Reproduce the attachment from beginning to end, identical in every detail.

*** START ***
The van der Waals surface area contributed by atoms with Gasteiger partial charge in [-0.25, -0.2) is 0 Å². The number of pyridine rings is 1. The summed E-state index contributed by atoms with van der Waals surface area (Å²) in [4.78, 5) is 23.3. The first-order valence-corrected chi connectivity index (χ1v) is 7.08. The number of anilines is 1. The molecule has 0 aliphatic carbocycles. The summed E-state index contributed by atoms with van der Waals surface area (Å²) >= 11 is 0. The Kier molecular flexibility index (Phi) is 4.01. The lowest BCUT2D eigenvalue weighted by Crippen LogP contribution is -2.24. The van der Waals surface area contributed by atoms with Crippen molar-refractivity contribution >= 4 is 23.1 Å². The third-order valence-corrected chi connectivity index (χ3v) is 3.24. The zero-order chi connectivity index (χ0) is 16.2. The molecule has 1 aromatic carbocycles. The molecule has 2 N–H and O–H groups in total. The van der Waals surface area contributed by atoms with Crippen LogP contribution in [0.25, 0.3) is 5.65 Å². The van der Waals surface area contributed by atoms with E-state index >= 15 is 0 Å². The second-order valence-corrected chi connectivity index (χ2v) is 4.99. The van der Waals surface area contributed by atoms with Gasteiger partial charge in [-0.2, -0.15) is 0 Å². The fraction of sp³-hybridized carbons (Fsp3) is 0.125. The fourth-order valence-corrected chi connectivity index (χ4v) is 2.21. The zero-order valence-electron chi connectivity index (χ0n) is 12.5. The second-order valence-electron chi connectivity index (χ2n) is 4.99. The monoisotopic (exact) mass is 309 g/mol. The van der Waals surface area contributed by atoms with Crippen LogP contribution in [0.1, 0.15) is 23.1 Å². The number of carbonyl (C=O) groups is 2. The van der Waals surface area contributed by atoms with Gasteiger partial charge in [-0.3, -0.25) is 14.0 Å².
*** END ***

The van der Waals surface area contributed by atoms with Gasteiger partial charge in [-0.25, -0.2) is 0 Å². The number of pyridine rings is 1. The summed E-state index contributed by atoms with van der Waals surface area (Å²) in [4.78, 5) is 23.3. The first-order valence-corrected chi connectivity index (χ1v) is 7.08. The number of anilines is 1. The molecule has 0 aliphatic carbocycles. The summed E-state index contributed by atoms with van der Waals surface area (Å²) >= 11 is 0. The Kier molecular flexibility index (Phi) is 4.01. The lowest BCUT2D eigenvalue weighted by Crippen LogP contribution is -2.24. The van der Waals surface area contributed by atoms with Crippen molar-refractivity contribution >= 4 is 23.1 Å². The third-order valence-corrected chi connectivity index (χ3v) is 3.24. The zero-order chi connectivity index (χ0) is 16.2. The molecule has 1 aromatic carbocycles. The molecule has 2 N–H and O–H groups in total. The van der Waals surface area contributed by atoms with Crippen LogP contribution in [0.25, 0.3) is 5.65 Å². The van der Waals surface area contributed by atoms with E-state index >= 15 is 0 Å². The second-order valence-corrected chi connectivity index (χ2v) is 4.99. The van der Waals surface area contributed by atoms with Gasteiger partial charge in [-0.2, -0.15) is 0 Å². The fraction of sp³-hybridized carbons (Fsp3) is 0.125. The fourth-order valence-corrected chi connectivity index (χ4v) is 2.21. The zero-order valence-electron chi connectivity index (χ0n) is 12.5. The second-order valence-electron chi connectivity index (χ2n) is 4.99. The monoisotopic (exact) mass is 309 g/mol. The van der Waals surface area contributed by atoms with Crippen LogP contribution in [0.1, 0.15) is 23.1 Å². The number of carbonyl (C=O) groups is 2. The van der Waals surface area contributed by atoms with Gasteiger partial charge in [-0.3, -0.25) is 14.0 Å².